Are we witnessing a Lib Dem revival?

New ICM poll puts the party on 18 per cent, their highest rating since September.

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Latest poll (ICM/Guardian): Labour majority of 20 seats (uniform swing)

It's just one poll, but the latest monthly ICM/Guardian survey will cheer the Lib Dems up this morning. It puts Nick Clegg's party up 3 points to 18 per cent, their highest rating in any survey since September.

ICM has persistently shown higher Liberal Democrat ratings than other pollsters, although it's notable that the Lib Dems' share of the vote has also increased in recent YouGov surveys.

At one point it looked as if Chris Huhne's prediction that support for his party would fall to 5 per cent would come true (a YouGov poll published on 7 January put the Lib Dems on just 7 per cent) but six of the last eight YouGov polls have put them on 10 per cent and today's has them on 11 per cent.

New Statesman Poll of Polls

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Labour majority of 76 (uniform swing)

To be sure, this remains a disastrously low poll rating: a drop of 14 points since the election and of 24 points since "Cleggmania". But it's still worth asking the question: is the worst over for the Lib Dems? Some of the anger over tuition fees has dissipated and, as payments are made retrospectively, the party won't necessarily suffer when fees of £9,000 arrive in 2012.

It's also possible that some Lib Dems have returned to the fold as the anti-cuts backlash has begun to reduce Conservative support. As I noted last week, the Tories' "human shields" are no longer protecting them from public discontent.

It remains safe to assume that the Lib Dems will lose both votes and seats at the next election: the fees bill was Clegg's Iraq moment, a profound breach of trust for which the party will pay dearly. But for the first time in months, Lib Dem supporters have some grounds for optimism.

George Eaton is political editor of the New Statesman.

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PMQs review: Jeremy Corbyn prompts Tory outrage as he blames Grenfell Tower fire on austerity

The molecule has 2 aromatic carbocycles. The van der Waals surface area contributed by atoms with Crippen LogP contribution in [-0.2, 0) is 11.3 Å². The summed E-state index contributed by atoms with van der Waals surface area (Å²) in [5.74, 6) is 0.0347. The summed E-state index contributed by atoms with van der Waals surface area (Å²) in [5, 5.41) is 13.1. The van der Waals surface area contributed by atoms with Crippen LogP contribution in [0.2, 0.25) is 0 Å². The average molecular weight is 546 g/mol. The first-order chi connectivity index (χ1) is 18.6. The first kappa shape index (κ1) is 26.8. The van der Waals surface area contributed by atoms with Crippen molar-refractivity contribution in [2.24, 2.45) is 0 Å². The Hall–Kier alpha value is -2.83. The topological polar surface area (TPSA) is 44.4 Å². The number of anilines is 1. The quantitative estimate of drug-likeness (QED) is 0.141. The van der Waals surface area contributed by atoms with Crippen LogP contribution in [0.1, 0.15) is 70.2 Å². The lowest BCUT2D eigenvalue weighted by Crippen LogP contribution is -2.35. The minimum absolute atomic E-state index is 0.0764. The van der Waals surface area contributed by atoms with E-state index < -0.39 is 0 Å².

To Conservative cries of "shame on you!", the Labour leader warned that "we all pay a price in public safety" for spending cuts.

A fortnight after the Grenfell Tower fire erupted, the tragedy continues to cast a shadow over British politics. Rather than probing Theresa May on the DUP deal, Jeremy Corbyn asked a series of forensic questions on the incident, in which at least 79 people are confirmed to have died.

In the first PMQs of the new parliament, May revealed that the number of buildings that had failed fire safety tests had risen to 120 (a 100 per cent failure rate) and that the cladding used on Grenfell Tower was "non-compliant" with building regulations (Corbyn had asked whether it was "legal").

After several factual questions, the Labour leader rose to his political argument. To cries of "shame on you!" from Tory MPs, he warned that local authority cuts of 40 per cent meant "we all pay a price in public safety". Corbyn added: “What the tragedy of Grenfell Tower has exposed is the disastrous effects of austerity. The disregard for working-class communities, the terrible consequences of deregulation and cutting corners." Corbyn noted that 11,000 firefighters had been cut and that the public sector pay cap (which Labour has tabled a Queen's Speech amendment against) was hindering recruitment. "This disaster must be a wake-up call," he concluded.

But May, who fared better than many expected, had a ready retort. "The cladding of tower blocks did not start under this government, it did not start under the previous coalition governments, the cladding of tower blocks began under the Blair government," she said. “In 2005 it was a Labour government that introduced the regulatory reform fire safety order which changed the requirements to inspect a building on fire safety from the local fire authority to a 'responsible person'." In this regard, however, Corbyn's lack of frontbench experience is a virtue – no action by the last Labour government can be pinned on him. 

Whether or not the Conservatives accept the link between Grenfell and austerity, their reluctance to defend continued cuts shows an awareness of how politically vulnerable they have become (No10 has announced that the public sector pay cap is under review).

Though Tory MP Philip Davies accused May of having an "aversion" to policies "that might be popular with the public" (he demanded the abolition of the 0.7 per cent foreign aid target), there was little dissent from the backbenches – reflecting the new consensus that the Prime Minister is safe (in the absence of an attractive alternative).

And May, whose jokes sometimes fall painfully flat, was able to accuse Corbyn of saying "one thing to the many and another thing to the few" in reference to his alleged Trident comments to Glastonbury festival founder Michael Eavis. But the Labour leader, no longer looking fearfully over his shoulder, displayed his increased authority today. Though the Conservatives may jeer him, the lingering fear in Tory minds is that they and the country are on divergent paths. 

George Eaton is political editor of the New Statesman.

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